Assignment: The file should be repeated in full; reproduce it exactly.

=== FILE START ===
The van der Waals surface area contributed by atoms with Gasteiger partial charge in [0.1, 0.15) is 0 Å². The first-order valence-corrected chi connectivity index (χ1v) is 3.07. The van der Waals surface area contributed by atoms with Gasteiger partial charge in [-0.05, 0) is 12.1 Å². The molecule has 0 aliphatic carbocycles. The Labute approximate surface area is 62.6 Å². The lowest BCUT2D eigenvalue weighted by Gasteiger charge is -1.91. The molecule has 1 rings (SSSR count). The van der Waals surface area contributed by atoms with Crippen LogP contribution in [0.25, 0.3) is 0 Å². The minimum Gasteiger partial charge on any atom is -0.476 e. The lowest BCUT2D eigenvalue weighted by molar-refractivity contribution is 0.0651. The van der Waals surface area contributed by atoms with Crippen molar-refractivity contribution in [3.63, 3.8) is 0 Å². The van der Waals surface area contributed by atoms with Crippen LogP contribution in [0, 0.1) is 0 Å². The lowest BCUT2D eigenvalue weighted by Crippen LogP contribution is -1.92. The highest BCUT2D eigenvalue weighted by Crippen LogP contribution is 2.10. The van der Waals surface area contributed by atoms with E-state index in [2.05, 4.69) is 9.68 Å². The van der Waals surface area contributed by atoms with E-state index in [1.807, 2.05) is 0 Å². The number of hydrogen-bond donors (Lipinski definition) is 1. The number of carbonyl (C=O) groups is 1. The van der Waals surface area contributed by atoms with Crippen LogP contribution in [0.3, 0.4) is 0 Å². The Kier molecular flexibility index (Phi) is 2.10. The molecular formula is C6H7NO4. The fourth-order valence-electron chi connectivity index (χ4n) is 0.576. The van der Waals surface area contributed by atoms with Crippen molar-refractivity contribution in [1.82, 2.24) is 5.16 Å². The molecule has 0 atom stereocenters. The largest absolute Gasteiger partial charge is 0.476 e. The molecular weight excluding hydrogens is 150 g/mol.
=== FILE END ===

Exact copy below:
The van der Waals surface area contributed by atoms with Gasteiger partial charge in [0.1, 0.15) is 0 Å². The first-order valence-corrected chi connectivity index (χ1v) is 3.07. The van der Waals surface area contributed by atoms with Gasteiger partial charge in [-0.05, 0) is 12.1 Å². The molecule has 0 aliphatic carbocycles. The Labute approximate surface area is 62.6 Å². The lowest BCUT2D eigenvalue weighted by Gasteiger charge is -1.91. The molecule has 1 rings (SSSR count). The van der Waals surface area contributed by atoms with Crippen LogP contribution in [0.25, 0.3) is 0 Å². The minimum Gasteiger partial charge on any atom is -0.476 e. The lowest BCUT2D eigenvalue weighted by molar-refractivity contribution is 0.0651. The van der Waals surface area contributed by atoms with Crippen molar-refractivity contribution in [3.63, 3.8) is 0 Å². The van der Waals surface area contributed by atoms with Crippen LogP contribution in [0, 0.1) is 0 Å². The lowest BCUT2D eigenvalue weighted by Crippen LogP contribution is -1.92. The highest BCUT2D eigenvalue weighted by Crippen LogP contribution is 2.10. The van der Waals surface area contributed by atoms with E-state index in [2.05, 4.69) is 9.68 Å². The van der Waals surface area contributed by atoms with E-state index in [1.807, 2.05) is 0 Å². The number of hydrogen-bond donors (Lipinski definition) is 1. The number of carbonyl (C=O) groups is 1. The van der Waals surface area contributed by atoms with Crippen LogP contribution in [0.3, 0.4) is 0 Å². The Kier molecular flexibility index (Phi) is 2.10. The molecular formula is C6H7NO4. The fourth-order valence-electron chi connectivity index (χ4n) is 0.576. The van der Waals surface area contributed by atoms with Crippen molar-refractivity contribution in [1.82, 2.24) is 5.16 Å². The molecule has 0 atom stereocenters. The largest absolute Gasteiger partial charge is 0.476 e. The molecular weight excluding hydrogens is 150 g/mol.